On appeal, Atlantic made three arguments:
- Lloyd’s failed to preserve its right to raise the independent contractors’ exclusion during the underlying tort action and therefore was estopped from doing so now.
- The independent contractors exclusion was ambiguous, and that ambiguity legally should be construed against Lloyd’s.
- In the alternative, Atlantic argued even if the independent contractors exclusion was not ambiguous, the exclusion did not apply to the underlying tort action because Park Grove’s independent negligence, not Atlantic’s, was the basis for the action against Park Grove.
Appeals Court says Atlantic’s first argument ‘waived’ and remaining arguments not valid
In the underlying personal injury action, Park Grove originally received a reservation of rights letter from Lloyd’s based on Atlantic filing a third-party complaint against Park Grove for contribution and common law indemnification in the personal injury action. As the personal injury suit approached trial, the plaintiff in that action filed a direct negligence claim against Park Grove. Lloyd’s never sent a second or supplementary reservation of rights on that new claim. As a result, Atlantic argued Lloyd’s had not properly preserved its right to raise the independent contractors exclusion as a bar to coverage and, therefore, was estopped from doing so on appeal.
Under Massachusetts statutory law, the liability findings against Atlantic and Park Grove made them jointly and severally liable for the full amount of the $975,000 judgment
The Appeals Court, however, advised Atlantic in its decision that any waiver worked in reverse. The court noted that Atlantic was raising this issue regarding Lloyd’s not preserving its rights for the first time on appeal.
Park Grove had, as the court pointed out, raised this issue in the Superior Court and would have had a right to raise it on appeal. But, Park Grove had not appealed the Superior Court decision and, the rule of law, as quoted by the Appeals Court was that Atlantic, as a co-party, had no right to adopt on appeal an argument made in Superior Court by another co-party. Thus, by not having made this argument in the Superior Court Atlantic had waived its right to make the argument in the Appeals Court.
As to Atlantic’s second argument as to the ambiguity of Lloyd’s independent contractors when the phrase “arising out of” was read in the context of other provisions in the policy, the court found no ambiguity.
Under Massachusetts caselaw, the court said the phrase is “generally understood to mean originating from, growing out of, flowing from, incident to, or having connection with.” The court went on to say, “This customary understanding leads to a natural and clear meaning of the exclusion, namely that bodily injury or property damage connected to the operations of the insured’s (Park Grove) subcontractor (Atlantic) are excluded from coverage.”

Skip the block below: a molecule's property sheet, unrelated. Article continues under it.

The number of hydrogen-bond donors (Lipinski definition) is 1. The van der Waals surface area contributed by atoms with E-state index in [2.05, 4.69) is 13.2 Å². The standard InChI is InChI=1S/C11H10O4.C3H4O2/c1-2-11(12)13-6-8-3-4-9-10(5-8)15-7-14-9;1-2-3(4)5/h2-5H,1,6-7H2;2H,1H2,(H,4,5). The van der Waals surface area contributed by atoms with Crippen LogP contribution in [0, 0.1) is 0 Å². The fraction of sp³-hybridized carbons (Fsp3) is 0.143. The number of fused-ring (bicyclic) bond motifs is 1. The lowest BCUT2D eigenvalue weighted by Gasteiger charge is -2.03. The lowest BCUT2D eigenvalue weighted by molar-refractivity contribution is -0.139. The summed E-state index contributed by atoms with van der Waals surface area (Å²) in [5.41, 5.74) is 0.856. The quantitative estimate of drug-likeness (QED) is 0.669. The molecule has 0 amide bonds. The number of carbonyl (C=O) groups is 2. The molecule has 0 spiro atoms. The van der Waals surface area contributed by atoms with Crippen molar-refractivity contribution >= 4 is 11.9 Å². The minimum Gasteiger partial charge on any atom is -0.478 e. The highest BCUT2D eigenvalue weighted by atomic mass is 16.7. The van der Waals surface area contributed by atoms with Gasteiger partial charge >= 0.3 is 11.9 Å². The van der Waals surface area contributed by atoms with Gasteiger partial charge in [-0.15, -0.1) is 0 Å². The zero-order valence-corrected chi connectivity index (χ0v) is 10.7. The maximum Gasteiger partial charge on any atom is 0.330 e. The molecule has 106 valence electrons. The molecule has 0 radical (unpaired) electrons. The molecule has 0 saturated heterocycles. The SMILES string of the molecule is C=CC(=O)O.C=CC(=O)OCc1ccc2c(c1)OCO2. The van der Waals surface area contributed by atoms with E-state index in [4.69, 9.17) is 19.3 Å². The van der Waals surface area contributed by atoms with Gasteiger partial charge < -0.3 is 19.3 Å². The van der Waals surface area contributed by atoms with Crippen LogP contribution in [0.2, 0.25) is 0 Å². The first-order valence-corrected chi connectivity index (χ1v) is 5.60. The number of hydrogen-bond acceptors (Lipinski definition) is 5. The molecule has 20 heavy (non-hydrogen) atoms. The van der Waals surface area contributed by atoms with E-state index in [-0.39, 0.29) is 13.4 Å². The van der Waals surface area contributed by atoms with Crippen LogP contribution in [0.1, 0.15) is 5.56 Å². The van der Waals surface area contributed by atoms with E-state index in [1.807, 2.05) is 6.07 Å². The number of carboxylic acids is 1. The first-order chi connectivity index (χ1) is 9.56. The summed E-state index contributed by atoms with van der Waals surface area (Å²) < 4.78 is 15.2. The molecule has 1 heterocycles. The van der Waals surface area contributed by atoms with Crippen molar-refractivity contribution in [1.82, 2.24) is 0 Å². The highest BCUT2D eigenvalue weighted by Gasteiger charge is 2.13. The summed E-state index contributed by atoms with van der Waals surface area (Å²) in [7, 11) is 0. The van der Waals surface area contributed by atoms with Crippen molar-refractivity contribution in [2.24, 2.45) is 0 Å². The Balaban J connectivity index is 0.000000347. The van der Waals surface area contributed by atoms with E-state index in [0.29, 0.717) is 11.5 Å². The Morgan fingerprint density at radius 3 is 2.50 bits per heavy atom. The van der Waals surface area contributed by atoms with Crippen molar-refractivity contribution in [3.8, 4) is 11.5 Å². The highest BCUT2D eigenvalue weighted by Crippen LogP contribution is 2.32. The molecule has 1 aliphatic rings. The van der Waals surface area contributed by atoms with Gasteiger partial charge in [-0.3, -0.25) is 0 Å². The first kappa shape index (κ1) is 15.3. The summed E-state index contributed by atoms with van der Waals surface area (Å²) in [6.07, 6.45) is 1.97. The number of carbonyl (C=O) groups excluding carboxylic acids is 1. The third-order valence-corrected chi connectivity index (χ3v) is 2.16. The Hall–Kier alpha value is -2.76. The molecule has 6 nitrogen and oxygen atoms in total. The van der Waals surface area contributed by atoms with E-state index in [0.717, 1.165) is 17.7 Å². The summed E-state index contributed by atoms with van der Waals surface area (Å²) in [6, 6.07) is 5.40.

Finally, Atlantic argued that, even if the independent contractors exclusion were not ambiguous, the exclusion would not bar coverage for Park Grove because Park Grove’s liability arose out of Park Grove’s failure to warn of the defect in the sidewalk rather than Atlantic’s negligence in performing the work.
The court pointed out that the phrase “arising out of” is to be read expansively. The phrase “suggest[s] a causation more analogous to ‘but for’ causation, in which the court examining the exclusion inquires whether there would have been personal injuries, and a basis for the plaintiff’s suit, in the absence of the objectionable underlying conduct.”
Using this standard, the Appeals Court looked at “the source from which the plaintiff’s personal injury originates,” and not “the specific theories of liability alleged in the complaint.” In this case, the source of the personal injury damage claim, to the court, was indisputably the “cold joint” created by Atlantic.
The court ended affirming the judgment of the Superior Court finding no coverage because using the “But for” standard, “but for Atlantic’s ‘cold joint,’ [the personal injury plaintiff] would not have been injured. [This] injury, therefore, arises out of Atlantic’s actions, and the independent contractors exclusion applies.”
Pending application for further appellate review
On February 8, 2018, the Supreme Judicial Court allowed Atlantic’s motion to file an application for further appellate review late allowing Atlantic until March 16, 2018, to file its application.
As of this article, Atlantic had not filed its application. Once Atlantic files its application, Lloyds will have twenty days to file its opposition.
Agency checklists will update this article with the Supreme Judicial Court’s decision on Atlantic’s application for further appellate review.